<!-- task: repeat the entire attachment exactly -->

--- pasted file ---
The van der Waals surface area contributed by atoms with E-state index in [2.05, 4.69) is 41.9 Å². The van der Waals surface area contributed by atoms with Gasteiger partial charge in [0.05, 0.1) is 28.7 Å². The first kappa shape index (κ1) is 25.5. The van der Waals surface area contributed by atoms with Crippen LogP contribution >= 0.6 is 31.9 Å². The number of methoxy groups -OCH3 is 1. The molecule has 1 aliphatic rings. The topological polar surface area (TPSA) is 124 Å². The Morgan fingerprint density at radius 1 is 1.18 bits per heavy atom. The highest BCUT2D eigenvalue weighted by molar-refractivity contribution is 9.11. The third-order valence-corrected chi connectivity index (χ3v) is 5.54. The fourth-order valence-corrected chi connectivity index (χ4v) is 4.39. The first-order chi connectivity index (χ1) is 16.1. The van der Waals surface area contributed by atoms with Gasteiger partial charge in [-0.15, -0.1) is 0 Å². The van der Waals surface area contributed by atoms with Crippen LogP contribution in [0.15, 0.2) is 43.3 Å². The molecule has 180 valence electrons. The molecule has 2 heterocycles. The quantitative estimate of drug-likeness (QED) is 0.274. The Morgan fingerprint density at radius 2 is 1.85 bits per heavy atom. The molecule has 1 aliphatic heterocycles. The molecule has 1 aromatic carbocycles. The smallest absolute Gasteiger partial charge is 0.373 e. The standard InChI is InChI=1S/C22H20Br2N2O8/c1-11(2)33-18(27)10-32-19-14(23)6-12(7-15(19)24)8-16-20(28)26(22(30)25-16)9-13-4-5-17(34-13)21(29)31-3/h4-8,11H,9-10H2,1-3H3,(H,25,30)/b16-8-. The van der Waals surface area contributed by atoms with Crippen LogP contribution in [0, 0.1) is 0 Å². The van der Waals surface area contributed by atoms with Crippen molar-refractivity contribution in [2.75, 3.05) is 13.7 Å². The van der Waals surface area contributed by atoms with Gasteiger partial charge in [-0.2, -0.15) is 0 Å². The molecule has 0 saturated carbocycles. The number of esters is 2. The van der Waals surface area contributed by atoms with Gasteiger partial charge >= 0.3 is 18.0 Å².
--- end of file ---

The van der Waals surface area contributed by atoms with E-state index in [2.05, 4.69) is 41.9 Å². The van der Waals surface area contributed by atoms with Gasteiger partial charge in [0.05, 0.1) is 28.7 Å². The first kappa shape index (κ1) is 25.5. The van der Waals surface area contributed by atoms with Crippen LogP contribution >= 0.6 is 31.9 Å². The number of methoxy groups -OCH3 is 1. The molecule has 1 aliphatic rings. The topological polar surface area (TPSA) is 124 Å². The Morgan fingerprint density at radius 1 is 1.18 bits per heavy atom. The highest BCUT2D eigenvalue weighted by molar-refractivity contribution is 9.11. The third-order valence-corrected chi connectivity index (χ3v) is 5.54. The fourth-order valence-corrected chi connectivity index (χ4v) is 4.39. The first-order chi connectivity index (χ1) is 16.1. The van der Waals surface area contributed by atoms with Gasteiger partial charge in [-0.15, -0.1) is 0 Å². The van der Waals surface area contributed by atoms with Crippen LogP contribution in [0.15, 0.2) is 43.3 Å². The molecule has 180 valence electrons. The molecule has 2 heterocycles. The quantitative estimate of drug-likeness (QED) is 0.274. The Morgan fingerprint density at radius 2 is 1.85 bits per heavy atom. The molecule has 1 aliphatic heterocycles. The molecule has 1 aromatic carbocycles. The smallest absolute Gasteiger partial charge is 0.373 e. The standard InChI is InChI=1S/C22H20Br2N2O8/c1-11(2)33-18(27)10-32-19-14(23)6-12(7-15(19)24)8-16-20(28)26(22(30)25-16)9-13-4-5-17(34-13)21(29)31-3/h4-8,11H,9-10H2,1-3H3,(H,25,30)/b16-8-. The van der Waals surface area contributed by atoms with Crippen LogP contribution in [0, 0.1) is 0 Å². The van der Waals surface area contributed by atoms with Crippen molar-refractivity contribution in [2.75, 3.05) is 13.7 Å². The van der Waals surface area contributed by atoms with Gasteiger partial charge in [-0.2, -0.15) is 0 Å². The molecule has 0 saturated carbocycles. The number of esters is 2. The van der Waals surface area contributed by atoms with Gasteiger partial charge >= 0.3 is 18.0 Å².